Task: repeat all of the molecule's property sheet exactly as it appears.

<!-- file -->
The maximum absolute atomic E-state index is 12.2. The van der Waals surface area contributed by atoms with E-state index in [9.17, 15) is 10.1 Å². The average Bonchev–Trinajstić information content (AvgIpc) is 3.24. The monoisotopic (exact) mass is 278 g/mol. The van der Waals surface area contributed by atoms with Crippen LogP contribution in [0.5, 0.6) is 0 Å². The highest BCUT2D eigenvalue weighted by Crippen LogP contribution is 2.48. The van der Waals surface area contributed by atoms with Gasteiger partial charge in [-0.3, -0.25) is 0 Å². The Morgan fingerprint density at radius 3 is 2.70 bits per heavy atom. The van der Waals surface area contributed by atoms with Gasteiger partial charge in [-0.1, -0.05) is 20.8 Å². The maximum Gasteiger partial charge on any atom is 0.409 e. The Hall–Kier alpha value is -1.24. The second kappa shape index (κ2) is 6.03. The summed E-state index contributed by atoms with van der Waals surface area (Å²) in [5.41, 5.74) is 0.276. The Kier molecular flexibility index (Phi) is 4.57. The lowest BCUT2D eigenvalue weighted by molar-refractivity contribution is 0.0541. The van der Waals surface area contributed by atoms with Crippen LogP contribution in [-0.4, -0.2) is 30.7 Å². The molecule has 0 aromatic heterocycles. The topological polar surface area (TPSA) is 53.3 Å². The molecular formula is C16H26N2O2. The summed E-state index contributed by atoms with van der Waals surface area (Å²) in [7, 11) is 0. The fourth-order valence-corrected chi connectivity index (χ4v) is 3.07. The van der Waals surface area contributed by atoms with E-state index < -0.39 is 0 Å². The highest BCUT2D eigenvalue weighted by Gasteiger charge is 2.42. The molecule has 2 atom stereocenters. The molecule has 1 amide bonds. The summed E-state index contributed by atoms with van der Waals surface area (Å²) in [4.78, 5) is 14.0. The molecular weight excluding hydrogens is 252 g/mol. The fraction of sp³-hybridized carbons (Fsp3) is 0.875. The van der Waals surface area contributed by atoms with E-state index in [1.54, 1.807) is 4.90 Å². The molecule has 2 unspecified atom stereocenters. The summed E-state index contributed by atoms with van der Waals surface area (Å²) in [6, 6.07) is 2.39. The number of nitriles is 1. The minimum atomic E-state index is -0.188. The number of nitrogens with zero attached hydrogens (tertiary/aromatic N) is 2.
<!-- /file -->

The maximum absolute atomic E-state index is 12.2. The van der Waals surface area contributed by atoms with E-state index in [9.17, 15) is 10.1 Å². The average Bonchev–Trinajstić information content (AvgIpc) is 3.24. The monoisotopic (exact) mass is 278 g/mol. The van der Waals surface area contributed by atoms with Crippen LogP contribution in [0.5, 0.6) is 0 Å². The highest BCUT2D eigenvalue weighted by Crippen LogP contribution is 2.48. The van der Waals surface area contributed by atoms with Gasteiger partial charge in [-0.3, -0.25) is 0 Å². The Morgan fingerprint density at radius 3 is 2.70 bits per heavy atom. The van der Waals surface area contributed by atoms with Gasteiger partial charge in [-0.1, -0.05) is 20.8 Å². The maximum Gasteiger partial charge on any atom is 0.409 e. The Hall–Kier alpha value is -1.24. The second kappa shape index (κ2) is 6.03. The summed E-state index contributed by atoms with van der Waals surface area (Å²) in [5.41, 5.74) is 0.276. The Kier molecular flexibility index (Phi) is 4.57. The lowest BCUT2D eigenvalue weighted by molar-refractivity contribution is 0.0541. The van der Waals surface area contributed by atoms with Crippen LogP contribution in [-0.4, -0.2) is 30.7 Å². The molecule has 0 aromatic heterocycles. The topological polar surface area (TPSA) is 53.3 Å². The molecular formula is C16H26N2O2. The summed E-state index contributed by atoms with van der Waals surface area (Å²) in [7, 11) is 0. The fourth-order valence-corrected chi connectivity index (χ4v) is 3.07. The van der Waals surface area contributed by atoms with E-state index < -0.39 is 0 Å². The highest BCUT2D eigenvalue weighted by Gasteiger charge is 2.42. The molecule has 2 atom stereocenters. The molecule has 1 amide bonds. The summed E-state index contributed by atoms with van der Waals surface area (Å²) in [4.78, 5) is 14.0. The molecular weight excluding hydrogens is 252 g/mol. The fraction of sp³-hybridized carbons (Fsp3) is 0.875. The van der Waals surface area contributed by atoms with E-state index in [1.54, 1.807) is 4.90 Å². The molecule has 2 unspecified atom stereocenters. The summed E-state index contributed by atoms with van der Waals surface area (Å²) in [6, 6.07) is 2.39. The number of nitriles is 1. The minimum atomic E-state index is -0.188. The number of nitrogens with zero attached hydrogens (tertiary/aromatic N) is 2.